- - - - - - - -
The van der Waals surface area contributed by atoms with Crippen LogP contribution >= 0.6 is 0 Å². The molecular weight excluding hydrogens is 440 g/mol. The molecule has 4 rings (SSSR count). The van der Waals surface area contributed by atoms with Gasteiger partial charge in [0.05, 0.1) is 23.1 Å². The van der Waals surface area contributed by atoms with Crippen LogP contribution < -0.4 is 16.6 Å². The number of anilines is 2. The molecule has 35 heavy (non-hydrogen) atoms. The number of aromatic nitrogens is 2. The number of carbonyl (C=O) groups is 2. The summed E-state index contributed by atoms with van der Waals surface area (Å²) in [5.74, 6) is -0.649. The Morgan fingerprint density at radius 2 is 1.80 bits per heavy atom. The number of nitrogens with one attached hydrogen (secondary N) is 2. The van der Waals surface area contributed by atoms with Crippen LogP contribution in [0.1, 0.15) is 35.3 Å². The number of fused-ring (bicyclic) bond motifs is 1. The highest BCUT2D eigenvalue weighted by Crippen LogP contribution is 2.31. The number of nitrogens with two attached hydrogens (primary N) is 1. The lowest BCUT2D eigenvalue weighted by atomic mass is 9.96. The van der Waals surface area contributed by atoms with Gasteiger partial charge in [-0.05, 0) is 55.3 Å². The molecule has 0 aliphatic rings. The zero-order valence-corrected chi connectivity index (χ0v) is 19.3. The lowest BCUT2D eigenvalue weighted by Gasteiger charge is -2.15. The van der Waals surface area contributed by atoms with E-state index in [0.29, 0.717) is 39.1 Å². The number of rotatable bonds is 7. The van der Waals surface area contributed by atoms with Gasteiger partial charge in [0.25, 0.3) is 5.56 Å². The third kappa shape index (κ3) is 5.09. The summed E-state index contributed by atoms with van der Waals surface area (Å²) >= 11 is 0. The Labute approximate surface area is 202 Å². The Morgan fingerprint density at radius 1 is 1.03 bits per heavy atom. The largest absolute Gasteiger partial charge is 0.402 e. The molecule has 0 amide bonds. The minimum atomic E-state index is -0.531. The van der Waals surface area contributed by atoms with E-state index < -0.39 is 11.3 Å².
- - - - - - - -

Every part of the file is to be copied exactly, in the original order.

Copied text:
The van der Waals surface area contributed by atoms with Crippen LogP contribution >= 0.6 is 0 Å². The molecular weight excluding hydrogens is 440 g/mol. The molecule has 4 rings (SSSR count). The van der Waals surface area contributed by atoms with Gasteiger partial charge in [0.05, 0.1) is 23.1 Å². The van der Waals surface area contributed by atoms with Crippen LogP contribution < -0.4 is 16.6 Å². The number of anilines is 2. The molecule has 35 heavy (non-hydrogen) atoms. The number of aromatic nitrogens is 2. The number of carbonyl (C=O) groups is 2. The summed E-state index contributed by atoms with van der Waals surface area (Å²) in [5.74, 6) is -0.649. The Morgan fingerprint density at radius 2 is 1.80 bits per heavy atom. The number of nitrogens with one attached hydrogen (secondary N) is 2. The van der Waals surface area contributed by atoms with Crippen LogP contribution in [0.1, 0.15) is 35.3 Å². The number of fused-ring (bicyclic) bond motifs is 1. The highest BCUT2D eigenvalue weighted by Crippen LogP contribution is 2.31. The number of nitrogens with two attached hydrogens (primary N) is 1. The lowest BCUT2D eigenvalue weighted by atomic mass is 9.96. The van der Waals surface area contributed by atoms with Gasteiger partial charge in [-0.05, 0) is 55.3 Å². The molecule has 0 aliphatic rings. The zero-order valence-corrected chi connectivity index (χ0v) is 19.3. The lowest BCUT2D eigenvalue weighted by Gasteiger charge is -2.15. The van der Waals surface area contributed by atoms with E-state index in [0.29, 0.717) is 39.1 Å². The number of rotatable bonds is 7. The van der Waals surface area contributed by atoms with Gasteiger partial charge in [0.25, 0.3) is 5.56 Å². The third kappa shape index (κ3) is 5.09. The summed E-state index contributed by atoms with van der Waals surface area (Å²) >= 11 is 0. The Labute approximate surface area is 202 Å². The Morgan fingerprint density at radius 1 is 1.03 bits per heavy atom. The largest absolute Gasteiger partial charge is 0.402 e. The molecule has 0 amide bonds. The minimum atomic E-state index is -0.531. The van der Waals surface area contributed by atoms with E-state index < -0.39 is 11.3 Å².